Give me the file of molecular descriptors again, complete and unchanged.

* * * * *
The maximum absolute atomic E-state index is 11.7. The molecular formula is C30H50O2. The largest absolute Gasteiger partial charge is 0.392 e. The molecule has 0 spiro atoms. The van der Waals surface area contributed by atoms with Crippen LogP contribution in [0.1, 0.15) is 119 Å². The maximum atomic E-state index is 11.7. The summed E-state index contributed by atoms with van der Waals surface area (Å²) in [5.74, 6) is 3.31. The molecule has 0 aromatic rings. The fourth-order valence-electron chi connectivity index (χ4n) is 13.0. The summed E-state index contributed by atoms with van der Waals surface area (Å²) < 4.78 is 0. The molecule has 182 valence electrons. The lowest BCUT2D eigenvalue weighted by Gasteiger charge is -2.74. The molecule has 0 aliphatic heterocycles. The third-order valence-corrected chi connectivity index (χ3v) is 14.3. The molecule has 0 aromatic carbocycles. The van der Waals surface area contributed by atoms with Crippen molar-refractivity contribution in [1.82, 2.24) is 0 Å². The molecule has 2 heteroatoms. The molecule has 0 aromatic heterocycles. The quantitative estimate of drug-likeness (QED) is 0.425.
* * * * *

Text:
The maximum absolute atomic E-state index is 11.7. The molecular formula is C30H50O2. The largest absolute Gasteiger partial charge is 0.392 e. The molecule has 0 spiro atoms. The van der Waals surface area contributed by atoms with Crippen LogP contribution in [0.1, 0.15) is 119 Å². The maximum atomic E-state index is 11.7. The summed E-state index contributed by atoms with van der Waals surface area (Å²) in [5.74, 6) is 3.31. The molecule has 0 aromatic rings. The fourth-order valence-electron chi connectivity index (χ4n) is 13.0. The summed E-state index contributed by atoms with van der Waals surface area (Å²) < 4.78 is 0. The molecule has 182 valence electrons. The lowest BCUT2D eigenvalue weighted by Gasteiger charge is -2.74. The molecule has 0 aliphatic heterocycles. The third-order valence-corrected chi connectivity index (χ3v) is 14.3. The molecule has 0 aromatic carbocycles. The van der Waals surface area contributed by atoms with Crippen molar-refractivity contribution in [1.82, 2.24) is 0 Å². The molecule has 2 heteroatoms. The molecule has 0 aromatic heterocycles. The quantitative estimate of drug-likeness (QED) is 0.425.